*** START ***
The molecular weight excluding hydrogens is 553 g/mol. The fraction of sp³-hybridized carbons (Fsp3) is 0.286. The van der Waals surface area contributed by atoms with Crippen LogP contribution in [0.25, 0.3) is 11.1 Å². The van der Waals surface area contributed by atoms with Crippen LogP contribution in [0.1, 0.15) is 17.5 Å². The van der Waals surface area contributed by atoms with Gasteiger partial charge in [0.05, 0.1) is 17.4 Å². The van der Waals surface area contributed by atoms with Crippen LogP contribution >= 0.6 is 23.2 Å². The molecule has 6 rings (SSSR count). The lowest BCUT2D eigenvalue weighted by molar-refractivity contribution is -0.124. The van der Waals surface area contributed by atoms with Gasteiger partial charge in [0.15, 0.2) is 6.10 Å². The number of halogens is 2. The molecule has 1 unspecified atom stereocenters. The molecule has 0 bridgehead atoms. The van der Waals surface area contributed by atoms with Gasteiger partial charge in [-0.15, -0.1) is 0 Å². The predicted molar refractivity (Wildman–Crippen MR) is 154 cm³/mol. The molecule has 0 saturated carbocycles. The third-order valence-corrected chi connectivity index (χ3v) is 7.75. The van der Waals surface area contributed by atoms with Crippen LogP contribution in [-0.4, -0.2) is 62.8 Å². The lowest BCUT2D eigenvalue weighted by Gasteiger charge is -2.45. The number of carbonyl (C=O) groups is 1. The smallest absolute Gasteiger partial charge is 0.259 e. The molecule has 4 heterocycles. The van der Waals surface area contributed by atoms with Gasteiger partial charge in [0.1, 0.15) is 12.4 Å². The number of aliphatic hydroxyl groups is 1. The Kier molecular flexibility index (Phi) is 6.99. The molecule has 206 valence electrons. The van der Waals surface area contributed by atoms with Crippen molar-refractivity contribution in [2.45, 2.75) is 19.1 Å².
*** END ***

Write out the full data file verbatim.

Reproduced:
The molecular weight excluding hydrogens is 553 g/mol. The fraction of sp³-hybridized carbons (Fsp3) is 0.286. The van der Waals surface area contributed by atoms with Crippen LogP contribution in [0.25, 0.3) is 11.1 Å². The van der Waals surface area contributed by atoms with Crippen LogP contribution in [0.1, 0.15) is 17.5 Å². The van der Waals surface area contributed by atoms with Gasteiger partial charge in [0.05, 0.1) is 17.4 Å². The van der Waals surface area contributed by atoms with Crippen LogP contribution >= 0.6 is 23.2 Å². The molecule has 6 rings (SSSR count). The lowest BCUT2D eigenvalue weighted by molar-refractivity contribution is -0.124. The van der Waals surface area contributed by atoms with Gasteiger partial charge in [0.15, 0.2) is 6.10 Å². The number of halogens is 2. The molecule has 1 unspecified atom stereocenters. The molecule has 0 bridgehead atoms. The van der Waals surface area contributed by atoms with Gasteiger partial charge in [-0.15, -0.1) is 0 Å². The predicted molar refractivity (Wildman–Crippen MR) is 154 cm³/mol. The molecule has 0 saturated carbocycles. The third-order valence-corrected chi connectivity index (χ3v) is 7.75. The van der Waals surface area contributed by atoms with Crippen LogP contribution in [-0.4, -0.2) is 62.8 Å². The lowest BCUT2D eigenvalue weighted by Gasteiger charge is -2.45. The number of carbonyl (C=O) groups is 1. The smallest absolute Gasteiger partial charge is 0.259 e. The molecule has 4 heterocycles. The van der Waals surface area contributed by atoms with Gasteiger partial charge in [0.1, 0.15) is 12.4 Å². The number of aliphatic hydroxyl groups is 1. The Kier molecular flexibility index (Phi) is 6.99. The molecule has 206 valence electrons. The van der Waals surface area contributed by atoms with Crippen molar-refractivity contribution in [2.45, 2.75) is 19.1 Å².